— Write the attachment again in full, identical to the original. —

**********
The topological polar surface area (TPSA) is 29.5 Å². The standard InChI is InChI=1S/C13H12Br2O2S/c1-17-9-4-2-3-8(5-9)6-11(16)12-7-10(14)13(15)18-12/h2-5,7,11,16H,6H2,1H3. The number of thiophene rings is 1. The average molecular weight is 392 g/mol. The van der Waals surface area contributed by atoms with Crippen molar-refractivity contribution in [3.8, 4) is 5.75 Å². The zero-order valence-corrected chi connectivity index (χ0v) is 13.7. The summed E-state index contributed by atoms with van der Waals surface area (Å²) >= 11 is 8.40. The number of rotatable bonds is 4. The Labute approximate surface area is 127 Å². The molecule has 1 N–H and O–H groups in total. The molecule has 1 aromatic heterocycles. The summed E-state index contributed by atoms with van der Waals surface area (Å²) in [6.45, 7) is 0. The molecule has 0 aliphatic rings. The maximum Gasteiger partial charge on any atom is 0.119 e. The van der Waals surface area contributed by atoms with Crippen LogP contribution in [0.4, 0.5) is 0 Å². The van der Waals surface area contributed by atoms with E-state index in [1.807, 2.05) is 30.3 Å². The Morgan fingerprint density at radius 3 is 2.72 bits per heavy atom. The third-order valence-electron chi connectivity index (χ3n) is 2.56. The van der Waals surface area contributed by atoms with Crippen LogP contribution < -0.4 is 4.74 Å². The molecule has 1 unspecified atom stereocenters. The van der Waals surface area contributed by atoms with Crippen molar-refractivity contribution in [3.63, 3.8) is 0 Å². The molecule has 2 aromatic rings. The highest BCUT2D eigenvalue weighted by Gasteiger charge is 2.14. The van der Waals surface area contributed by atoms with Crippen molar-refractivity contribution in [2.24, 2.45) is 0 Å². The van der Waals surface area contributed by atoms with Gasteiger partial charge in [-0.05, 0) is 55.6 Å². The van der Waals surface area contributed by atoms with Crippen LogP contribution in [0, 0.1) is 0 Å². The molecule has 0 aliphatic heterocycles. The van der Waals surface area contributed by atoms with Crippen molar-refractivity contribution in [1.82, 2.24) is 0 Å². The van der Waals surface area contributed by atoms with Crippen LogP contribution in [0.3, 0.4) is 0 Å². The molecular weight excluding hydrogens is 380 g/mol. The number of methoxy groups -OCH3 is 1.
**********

The topological polar surface area (TPSA) is 29.5 Å². The standard InChI is InChI=1S/C13H12Br2O2S/c1-17-9-4-2-3-8(5-9)6-11(16)12-7-10(14)13(15)18-12/h2-5,7,11,16H,6H2,1H3. The number of thiophene rings is 1. The average molecular weight is 392 g/mol. The van der Waals surface area contributed by atoms with Crippen molar-refractivity contribution in [3.8, 4) is 5.75 Å². The zero-order valence-corrected chi connectivity index (χ0v) is 13.7. The summed E-state index contributed by atoms with van der Waals surface area (Å²) >= 11 is 8.40. The number of rotatable bonds is 4. The Labute approximate surface area is 127 Å². The molecule has 1 N–H and O–H groups in total. The molecule has 1 aromatic heterocycles. The summed E-state index contributed by atoms with van der Waals surface area (Å²) in [6.45, 7) is 0. The molecule has 0 aliphatic rings. The maximum Gasteiger partial charge on any atom is 0.119 e. The van der Waals surface area contributed by atoms with Crippen LogP contribution in [0.4, 0.5) is 0 Å². The van der Waals surface area contributed by atoms with E-state index in [1.807, 2.05) is 30.3 Å². The Morgan fingerprint density at radius 3 is 2.72 bits per heavy atom. The third-order valence-electron chi connectivity index (χ3n) is 2.56. The van der Waals surface area contributed by atoms with Crippen LogP contribution < -0.4 is 4.74 Å². The molecule has 1 unspecified atom stereocenters. The van der Waals surface area contributed by atoms with Crippen molar-refractivity contribution in [3.63, 3.8) is 0 Å². The molecule has 2 aromatic rings. The highest BCUT2D eigenvalue weighted by Gasteiger charge is 2.14. The van der Waals surface area contributed by atoms with Crippen molar-refractivity contribution in [2.24, 2.45) is 0 Å². The van der Waals surface area contributed by atoms with Gasteiger partial charge in [-0.05, 0) is 55.6 Å². The van der Waals surface area contributed by atoms with Crippen LogP contribution in [0, 0.1) is 0 Å². The molecule has 0 aliphatic heterocycles. The van der Waals surface area contributed by atoms with Crippen molar-refractivity contribution in [1.82, 2.24) is 0 Å². The van der Waals surface area contributed by atoms with Crippen LogP contribution in [0.3, 0.4) is 0 Å². The molecular weight excluding hydrogens is 380 g/mol. The number of methoxy groups -OCH3 is 1.